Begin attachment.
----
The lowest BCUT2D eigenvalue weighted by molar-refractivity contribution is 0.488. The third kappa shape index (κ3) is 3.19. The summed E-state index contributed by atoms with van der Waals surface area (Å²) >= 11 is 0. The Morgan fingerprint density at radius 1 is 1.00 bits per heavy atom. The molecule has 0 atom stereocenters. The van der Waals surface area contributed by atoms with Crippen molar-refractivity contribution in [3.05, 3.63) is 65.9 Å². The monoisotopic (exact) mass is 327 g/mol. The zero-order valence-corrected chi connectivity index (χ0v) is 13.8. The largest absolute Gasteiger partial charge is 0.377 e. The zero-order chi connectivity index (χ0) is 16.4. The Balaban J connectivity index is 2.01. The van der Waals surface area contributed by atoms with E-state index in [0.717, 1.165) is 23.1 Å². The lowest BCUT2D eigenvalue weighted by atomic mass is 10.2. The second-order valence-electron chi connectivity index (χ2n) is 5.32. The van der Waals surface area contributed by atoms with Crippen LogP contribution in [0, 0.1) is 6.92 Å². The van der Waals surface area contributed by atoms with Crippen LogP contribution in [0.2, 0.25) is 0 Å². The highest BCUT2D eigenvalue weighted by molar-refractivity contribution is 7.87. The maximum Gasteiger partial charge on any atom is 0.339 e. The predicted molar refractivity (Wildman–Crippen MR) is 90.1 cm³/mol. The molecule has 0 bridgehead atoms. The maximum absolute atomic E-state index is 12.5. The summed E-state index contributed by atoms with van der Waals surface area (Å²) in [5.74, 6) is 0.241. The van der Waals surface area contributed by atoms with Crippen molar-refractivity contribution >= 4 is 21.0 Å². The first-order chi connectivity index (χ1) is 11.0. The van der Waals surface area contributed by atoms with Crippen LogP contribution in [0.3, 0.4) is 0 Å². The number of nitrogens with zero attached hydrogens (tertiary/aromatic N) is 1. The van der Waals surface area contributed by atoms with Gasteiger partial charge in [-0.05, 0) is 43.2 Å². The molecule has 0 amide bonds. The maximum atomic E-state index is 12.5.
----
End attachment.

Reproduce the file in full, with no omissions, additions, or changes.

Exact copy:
The lowest BCUT2D eigenvalue weighted by molar-refractivity contribution is 0.488. The third kappa shape index (κ3) is 3.19. The summed E-state index contributed by atoms with van der Waals surface area (Å²) >= 11 is 0. The Morgan fingerprint density at radius 1 is 1.00 bits per heavy atom. The molecule has 0 atom stereocenters. The van der Waals surface area contributed by atoms with Crippen molar-refractivity contribution in [3.05, 3.63) is 65.9 Å². The monoisotopic (exact) mass is 327 g/mol. The zero-order valence-corrected chi connectivity index (χ0v) is 13.8. The largest absolute Gasteiger partial charge is 0.377 e. The zero-order chi connectivity index (χ0) is 16.4. The Balaban J connectivity index is 2.01. The van der Waals surface area contributed by atoms with E-state index in [0.717, 1.165) is 23.1 Å². The lowest BCUT2D eigenvalue weighted by atomic mass is 10.2. The second-order valence-electron chi connectivity index (χ2n) is 5.32. The van der Waals surface area contributed by atoms with Crippen LogP contribution in [0, 0.1) is 6.92 Å². The van der Waals surface area contributed by atoms with Crippen LogP contribution in [0.2, 0.25) is 0 Å². The highest BCUT2D eigenvalue weighted by molar-refractivity contribution is 7.87. The maximum Gasteiger partial charge on any atom is 0.339 e. The predicted molar refractivity (Wildman–Crippen MR) is 90.1 cm³/mol. The molecule has 0 bridgehead atoms. The maximum absolute atomic E-state index is 12.5. The summed E-state index contributed by atoms with van der Waals surface area (Å²) in [5.74, 6) is 0.241. The van der Waals surface area contributed by atoms with Crippen molar-refractivity contribution >= 4 is 21.0 Å². The first-order chi connectivity index (χ1) is 11.0. The van der Waals surface area contributed by atoms with Crippen LogP contribution in [0.3, 0.4) is 0 Å². The number of nitrogens with zero attached hydrogens (tertiary/aromatic N) is 1. The van der Waals surface area contributed by atoms with Gasteiger partial charge in [-0.05, 0) is 43.2 Å². The molecule has 0 amide bonds. The maximum atomic E-state index is 12.5.